As developers, we know that backups are important. We backup our computers, databases, servers, and use version control. Everything is backed up for that “awe crap” moment that is inevitable.
This mindset is so engrained into our workflow we don’t give it much thought. It’s just the way it’s done.
Backups shouldn’t end at work. This same methodology should be applied to your money. Having an emergency fund, with money you only use in a true emergency, is vital to life. Just as we plan for failure for our code, life is going to have hard times and it should be planned for.
Dave Ramsey recommends $1,000 as the first step. Then build up to 6 months of income after you pay off debt. Other advisers have differing views, but they all agree you, at least, need $1,000 to $2,000 at a minimum.
In the tech world, we have a lot VC money floating around, lots of startups needing developers and paying top dollar. If you enjoy working in this area, then you need to plan for failure even more. You are trading huge risk for a huge paycheck. Plan accordingly. At minimum save 6-8 months of income for when the company fails.
Personal finance is 80% behavior and 20% head knowledge Dave Ramsey
Developers are some of the smartest people I know and are very analytical, yet some still struggle with debt.
I remember one of my first college courses was on personal finance and for our first project the instructor had us do the simple task of changing the way we put toilet paper on the roll. Apparently, the way it’s put on is a very personal matter and changing to the other way is hard. It made an excellent example of how much of a struggle changing your habits can be. So many people complained about that exercise.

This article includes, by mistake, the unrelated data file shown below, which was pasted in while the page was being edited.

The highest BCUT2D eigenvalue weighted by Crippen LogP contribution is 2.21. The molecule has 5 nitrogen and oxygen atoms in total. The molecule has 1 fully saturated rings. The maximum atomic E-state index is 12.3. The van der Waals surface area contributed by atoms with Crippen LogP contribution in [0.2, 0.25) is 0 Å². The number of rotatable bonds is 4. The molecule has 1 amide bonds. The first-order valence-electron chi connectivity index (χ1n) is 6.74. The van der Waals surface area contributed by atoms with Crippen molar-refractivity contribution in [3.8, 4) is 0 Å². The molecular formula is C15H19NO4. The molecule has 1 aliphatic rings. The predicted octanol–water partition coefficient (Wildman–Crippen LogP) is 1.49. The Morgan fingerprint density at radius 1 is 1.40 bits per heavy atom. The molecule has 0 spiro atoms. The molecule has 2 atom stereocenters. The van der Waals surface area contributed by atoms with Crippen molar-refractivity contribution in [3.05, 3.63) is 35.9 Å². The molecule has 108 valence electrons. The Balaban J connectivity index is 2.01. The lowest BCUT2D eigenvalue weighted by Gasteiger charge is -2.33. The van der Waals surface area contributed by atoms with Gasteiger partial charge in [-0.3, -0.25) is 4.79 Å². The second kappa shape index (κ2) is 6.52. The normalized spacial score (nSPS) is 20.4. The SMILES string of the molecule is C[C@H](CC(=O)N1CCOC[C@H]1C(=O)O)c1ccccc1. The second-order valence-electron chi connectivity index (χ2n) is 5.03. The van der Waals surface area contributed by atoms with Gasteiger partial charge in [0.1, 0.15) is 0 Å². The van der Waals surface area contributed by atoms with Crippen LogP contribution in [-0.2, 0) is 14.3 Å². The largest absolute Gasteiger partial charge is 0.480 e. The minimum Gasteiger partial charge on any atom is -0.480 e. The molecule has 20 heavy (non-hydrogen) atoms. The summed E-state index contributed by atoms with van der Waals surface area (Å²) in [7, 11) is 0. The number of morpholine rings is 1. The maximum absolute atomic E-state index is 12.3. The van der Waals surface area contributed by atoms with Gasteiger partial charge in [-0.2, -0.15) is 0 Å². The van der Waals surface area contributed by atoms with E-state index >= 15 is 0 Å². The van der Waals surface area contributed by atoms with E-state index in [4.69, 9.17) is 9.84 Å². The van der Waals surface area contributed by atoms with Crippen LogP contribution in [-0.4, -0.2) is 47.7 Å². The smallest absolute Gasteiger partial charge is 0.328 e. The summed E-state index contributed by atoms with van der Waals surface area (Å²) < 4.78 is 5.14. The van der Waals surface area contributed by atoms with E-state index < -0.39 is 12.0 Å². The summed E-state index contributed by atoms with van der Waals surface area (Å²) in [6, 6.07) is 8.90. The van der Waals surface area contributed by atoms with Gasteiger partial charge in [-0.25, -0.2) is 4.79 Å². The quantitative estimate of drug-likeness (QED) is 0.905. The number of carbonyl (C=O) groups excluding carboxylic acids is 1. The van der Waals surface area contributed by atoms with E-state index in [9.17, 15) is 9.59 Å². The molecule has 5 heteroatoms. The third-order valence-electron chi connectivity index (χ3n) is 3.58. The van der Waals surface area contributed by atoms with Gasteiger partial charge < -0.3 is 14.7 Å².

It just proves changing behavior is hard, real hard. But that’s what it takes to change habits.
2 thoughts on “ Developers – Have a Backup Plan ”
Many — if not all — countries in the European Union have social security systems that allows you to get some money every month from the day you loose your job till you find a new one. Usually not a lot of money, but generally enough to cover your usual expenses (rent, food, etc.). Of course there are some requirements to get this money, such as proving you’re actually looking for a new job, and the amount they give you can slowly decrease every month, but you get the basic idea: it’s a system that the country built to help people face the unexpected loss of their job. Kind of a backup plan for unemployed citizens (you don’t get anything if you choose to quit your job, it has to be unexpected).
All of this to say that, while your advice is obviously good, it may not apply with the same relevance to everybody since it is mostly relevant, I guess, to US citizens.
That said, even if I live in the EU, I still do have an emergency fund. Kind of a second backup in case the first one is not efficient enough 🙂
Thanks for the comment. Yes, the US has something like that, but it only covers a percentage of income and only lasts so long. I always consider losing the job to be worst case scenario and I was trying to touch on the fact that many people live paycheck to paycheck so if they have a bad month, maybe the refrigerator and washing machine both break at the same time, they have enough set aside to not be forced to add it to a credit card. Basically spending what they don’t have.